A Single Man by Christopher Isherwood
Published by: Simon & Schuster in 1964 (original publication)
Rating: 3 stars (★★★☆☆)
George is a British college professor struggling to cope with the death of his partner, Jim. Times being as they are, most people see Jim as George’s friend and roommate. And he’s not sure he can share the truth with everyone.
As we follow George through a day in his life, we see that he’s not the only one with questions about how he’ll get through. His friends and even his students are searching for answers they’re not sure they will ever find. And even if George might be tempted to help them with their burden, he knows that at the end of the day he needs to focus on himself.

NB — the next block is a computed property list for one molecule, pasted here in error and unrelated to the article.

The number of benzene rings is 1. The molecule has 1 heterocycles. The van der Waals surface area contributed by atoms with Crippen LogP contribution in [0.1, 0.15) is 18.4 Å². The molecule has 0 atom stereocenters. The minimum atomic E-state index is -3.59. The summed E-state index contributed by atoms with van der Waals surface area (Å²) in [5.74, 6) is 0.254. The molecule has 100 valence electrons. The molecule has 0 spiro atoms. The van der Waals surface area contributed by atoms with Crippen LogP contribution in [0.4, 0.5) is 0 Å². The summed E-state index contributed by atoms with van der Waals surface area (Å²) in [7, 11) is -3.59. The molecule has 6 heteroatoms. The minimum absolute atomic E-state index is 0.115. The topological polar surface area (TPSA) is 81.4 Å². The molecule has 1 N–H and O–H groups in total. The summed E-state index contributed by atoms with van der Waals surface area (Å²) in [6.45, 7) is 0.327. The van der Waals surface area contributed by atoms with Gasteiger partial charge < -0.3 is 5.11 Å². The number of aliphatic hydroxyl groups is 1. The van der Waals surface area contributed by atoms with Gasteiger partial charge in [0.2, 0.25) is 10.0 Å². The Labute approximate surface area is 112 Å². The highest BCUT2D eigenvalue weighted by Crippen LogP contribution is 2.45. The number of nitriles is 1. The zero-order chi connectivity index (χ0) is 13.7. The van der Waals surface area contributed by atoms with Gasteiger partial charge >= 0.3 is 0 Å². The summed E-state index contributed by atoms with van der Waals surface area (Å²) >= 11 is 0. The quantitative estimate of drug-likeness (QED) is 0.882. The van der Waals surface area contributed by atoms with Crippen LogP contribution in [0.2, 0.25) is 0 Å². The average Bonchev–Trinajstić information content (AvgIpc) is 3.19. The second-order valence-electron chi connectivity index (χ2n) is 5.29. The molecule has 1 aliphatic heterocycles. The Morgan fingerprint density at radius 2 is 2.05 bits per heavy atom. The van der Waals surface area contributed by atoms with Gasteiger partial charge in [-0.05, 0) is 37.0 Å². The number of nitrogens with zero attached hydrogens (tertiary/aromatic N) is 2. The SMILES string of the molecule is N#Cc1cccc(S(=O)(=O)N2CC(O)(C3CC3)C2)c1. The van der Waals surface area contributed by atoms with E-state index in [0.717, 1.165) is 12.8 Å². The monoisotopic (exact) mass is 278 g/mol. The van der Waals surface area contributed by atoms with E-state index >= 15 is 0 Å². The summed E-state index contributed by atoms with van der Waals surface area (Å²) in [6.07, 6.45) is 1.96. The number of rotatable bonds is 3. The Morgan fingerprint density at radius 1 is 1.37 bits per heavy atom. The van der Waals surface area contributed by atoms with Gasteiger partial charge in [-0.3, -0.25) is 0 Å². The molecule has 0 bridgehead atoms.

I’d seen the movie before reading the book, which can sometimes be a challenging position for me. What I really enjoyed, though, is that it seems to tell a bit of a different story. In the book, we spend all of our time in George’s head. We get a much deeper understanding of his motivations and fears than I think comes across in the film. And it gives it all a different sort of meaning to a reader.
I’d recommend this for fans of introspective literature, character studies, and books that provide a glimpse of what it was like to be gay just a few short decades ago…